Q: Why does the EAGLE EMS need its own battery?
A: In case of electrical system failure, the Eagle needs to have its own dedicated battery independent of the rest of the aircraft's electrical system.  The battery you provide (again, appropriately sized for your aircraft) will be monitored and charged by the Eagle EMS power management module.  This module continuously monitors the aircraft power, maintains the Eagle's battery at full charge, and automatically switches to backup power if necessary.

 

Q: What sort of battery do I need to get for the EAGLE EMS, and why do I need to provide it instead of having it come with the kit?
A: The Eagle EMS draws approximately 1.6 amps.  The dedicated battery needs to provide you with enough time to land safely in case of main electrical system failure.  The battery's size and weight also need to be suitable for your airplane.  For those reasons, we leave the specific battery selection up to you, instead of attempting to provide a battery that will work for any aircraft and any application.

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Q: Does the EAGLE EMS have to be calibrated for my airplane / engine combination?
A: The Eagle EMS does require some calibration based on different installation variables and the desires of the aircraft owner.  The Eagle EMS will be sold through qualified engine shops which will be able to calibrate the systems in their engine test cells and provide follow-up support in the event that changes are desired.

 

Q: Does the EAGLE EMS provide variable ignition timing?
A: The Eagle EMS will be delivered from the factory with fixed timing matching the magneto timing.  The timing can be adjusted based on engine RPM and manifold pressure if desired.  These changes would be made by the qualified engine shop based on input from the customer.  The system will not have cockpit-adjustable timing.

 

Q: What inputs does the EAGLE EMS use?
A: The Eagle EMS uses engine speed and manifold pressure as the primary inputs to determine fuel flow and ignition timing.  We also measure inlet air temperature, barometric pressure, and cylinder head temperature.  These inputs are used to compensate for atmospheric changes and to prevent overheating of the engine.

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Q: Don't I still need to watch EGT and CHTs? (exhaust gas temperature and cylinder head temperatures)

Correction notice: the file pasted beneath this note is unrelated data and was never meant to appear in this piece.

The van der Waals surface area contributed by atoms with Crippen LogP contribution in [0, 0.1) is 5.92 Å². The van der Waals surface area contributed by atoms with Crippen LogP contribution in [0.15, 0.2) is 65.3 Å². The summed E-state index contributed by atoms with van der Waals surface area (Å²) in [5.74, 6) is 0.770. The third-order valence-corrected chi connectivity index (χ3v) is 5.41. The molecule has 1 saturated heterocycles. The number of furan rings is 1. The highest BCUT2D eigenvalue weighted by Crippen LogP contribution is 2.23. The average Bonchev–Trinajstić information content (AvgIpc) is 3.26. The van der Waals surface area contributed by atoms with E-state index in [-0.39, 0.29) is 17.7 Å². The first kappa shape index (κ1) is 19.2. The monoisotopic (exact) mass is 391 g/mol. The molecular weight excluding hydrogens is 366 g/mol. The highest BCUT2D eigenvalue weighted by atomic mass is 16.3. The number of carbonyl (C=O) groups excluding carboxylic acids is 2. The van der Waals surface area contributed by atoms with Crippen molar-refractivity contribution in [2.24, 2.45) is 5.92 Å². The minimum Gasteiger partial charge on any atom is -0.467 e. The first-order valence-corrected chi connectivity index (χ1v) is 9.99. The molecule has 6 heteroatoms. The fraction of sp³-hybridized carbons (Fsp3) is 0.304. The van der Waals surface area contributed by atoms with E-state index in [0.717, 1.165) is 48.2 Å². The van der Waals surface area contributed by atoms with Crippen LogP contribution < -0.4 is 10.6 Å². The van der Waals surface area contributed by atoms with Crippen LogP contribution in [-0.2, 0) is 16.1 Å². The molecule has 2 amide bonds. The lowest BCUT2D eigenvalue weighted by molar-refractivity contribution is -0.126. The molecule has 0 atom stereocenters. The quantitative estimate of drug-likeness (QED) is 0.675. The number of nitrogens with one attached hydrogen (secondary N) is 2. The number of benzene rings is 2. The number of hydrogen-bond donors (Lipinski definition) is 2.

A: The Eagle EMS is a brand-new electronic injection system.  EGT and CHTs are used in leaning a carbureted engine.  However, with electronic ignition, you do not have a mixture control so you can't lean your engine with them.  These temperatures have been taken into consideration when the ECU is set up for operation.  With this new system, a new mindset for pilots and mechanics is necessary, because we are now depending on the Electronic Control Unit (the ECU) to watch CHTs and lean the engine optimally.  Manual leaning is no longer needed.

 

Q: How can I read fuel flow?
A: We can determine fuel flow by the pulse width and the number of pulses, and fuel pressure.  We may be able to display this information on a small screen in the cockpit.  We are working on this possibility and also on displaying other engine operating parameters.  Please note that the Eagle EMS injectors are very accurate in measuring fuel.  Therefore, if you use any turbine (Roto) flow meters that are inline, the readings you obtain from these meters will not necessary agree with the true fuel flow.

 

Q: Will I be able to hand-prop my airplane?
A: We do not recommend hand-propping an airplane with the Eagle EMS installed.

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Q: What sort of fuel filtration is required with the EAGLE EMS?
A: The Eagle EMS incorporates a large 10-micron fuel filter that is easily replaceable.  The aircraft should be equipped with a 150-micron or better screen upstream.

 

Q: At what interval should the 10-micron fuel filter be replaced?
A: Replace the filter after the first 25 hours of operation.  After that, replace the filter every 100 hours of operation, or at annual inspection, whichever occurs more frequently.